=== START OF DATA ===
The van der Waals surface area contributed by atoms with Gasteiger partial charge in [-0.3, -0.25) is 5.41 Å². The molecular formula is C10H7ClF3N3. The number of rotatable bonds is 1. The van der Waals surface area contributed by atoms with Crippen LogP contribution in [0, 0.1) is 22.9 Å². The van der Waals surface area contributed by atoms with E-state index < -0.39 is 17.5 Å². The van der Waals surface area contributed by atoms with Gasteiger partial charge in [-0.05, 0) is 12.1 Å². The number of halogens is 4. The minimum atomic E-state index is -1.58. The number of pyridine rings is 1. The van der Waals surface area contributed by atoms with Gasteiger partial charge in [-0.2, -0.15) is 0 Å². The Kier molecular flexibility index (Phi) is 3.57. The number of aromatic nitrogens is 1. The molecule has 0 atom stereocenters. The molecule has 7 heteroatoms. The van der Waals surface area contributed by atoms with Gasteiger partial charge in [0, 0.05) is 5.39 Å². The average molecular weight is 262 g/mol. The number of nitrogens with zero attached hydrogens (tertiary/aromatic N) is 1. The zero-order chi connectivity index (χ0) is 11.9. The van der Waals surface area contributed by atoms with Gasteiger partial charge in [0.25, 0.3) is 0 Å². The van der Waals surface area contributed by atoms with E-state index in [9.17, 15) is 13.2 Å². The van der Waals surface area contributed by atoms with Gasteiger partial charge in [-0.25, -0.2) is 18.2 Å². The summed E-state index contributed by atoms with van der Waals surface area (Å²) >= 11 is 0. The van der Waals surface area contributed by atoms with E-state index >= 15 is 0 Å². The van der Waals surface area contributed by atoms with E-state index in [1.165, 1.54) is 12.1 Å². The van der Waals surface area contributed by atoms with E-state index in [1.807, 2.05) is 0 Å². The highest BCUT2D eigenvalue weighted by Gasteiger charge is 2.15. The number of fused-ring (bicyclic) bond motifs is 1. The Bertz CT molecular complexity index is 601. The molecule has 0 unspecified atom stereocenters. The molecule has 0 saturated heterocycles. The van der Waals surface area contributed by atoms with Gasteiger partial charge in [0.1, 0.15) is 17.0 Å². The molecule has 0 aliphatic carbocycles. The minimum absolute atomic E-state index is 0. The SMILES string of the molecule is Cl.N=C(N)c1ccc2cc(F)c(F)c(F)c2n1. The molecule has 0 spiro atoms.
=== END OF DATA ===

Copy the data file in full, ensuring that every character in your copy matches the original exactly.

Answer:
The van der Waals surface area contributed by atoms with Gasteiger partial charge in [-0.3, -0.25) is 5.41 Å². The molecular formula is C10H7ClF3N3. The number of rotatable bonds is 1. The van der Waals surface area contributed by atoms with Crippen LogP contribution in [0, 0.1) is 22.9 Å². The van der Waals surface area contributed by atoms with E-state index < -0.39 is 17.5 Å². The van der Waals surface area contributed by atoms with Gasteiger partial charge in [-0.05, 0) is 12.1 Å². The number of halogens is 4. The minimum atomic E-state index is -1.58. The number of pyridine rings is 1. The van der Waals surface area contributed by atoms with Gasteiger partial charge in [-0.2, -0.15) is 0 Å². The Kier molecular flexibility index (Phi) is 3.57. The number of aromatic nitrogens is 1. The molecule has 0 atom stereocenters. The molecule has 7 heteroatoms. The van der Waals surface area contributed by atoms with Gasteiger partial charge in [0, 0.05) is 5.39 Å². The average molecular weight is 262 g/mol. The number of nitrogens with zero attached hydrogens (tertiary/aromatic N) is 1. The zero-order chi connectivity index (χ0) is 11.9. The van der Waals surface area contributed by atoms with Gasteiger partial charge in [0.25, 0.3) is 0 Å². The van der Waals surface area contributed by atoms with E-state index in [9.17, 15) is 13.2 Å². The van der Waals surface area contributed by atoms with Gasteiger partial charge in [-0.25, -0.2) is 18.2 Å². The summed E-state index contributed by atoms with van der Waals surface area (Å²) >= 11 is 0. The van der Waals surface area contributed by atoms with E-state index >= 15 is 0 Å². The van der Waals surface area contributed by atoms with E-state index in [1.165, 1.54) is 12.1 Å². The van der Waals surface area contributed by atoms with E-state index in [1.807, 2.05) is 0 Å². The highest BCUT2D eigenvalue weighted by Gasteiger charge is 2.15. The number of fused-ring (bicyclic) bond motifs is 1. The Bertz CT molecular complexity index is 601. The molecule has 0 unspecified atom stereocenters. The molecule has 0 saturated heterocycles. The van der Waals surface area contributed by atoms with Gasteiger partial charge in [0.1, 0.15) is 17.0 Å². The molecule has 0 aliphatic carbocycles. The minimum absolute atomic E-state index is 0. The SMILES string of the molecule is Cl.N=C(N)c1ccc2cc(F)c(F)c(F)c2n1. The molecule has 0 spiro atoms.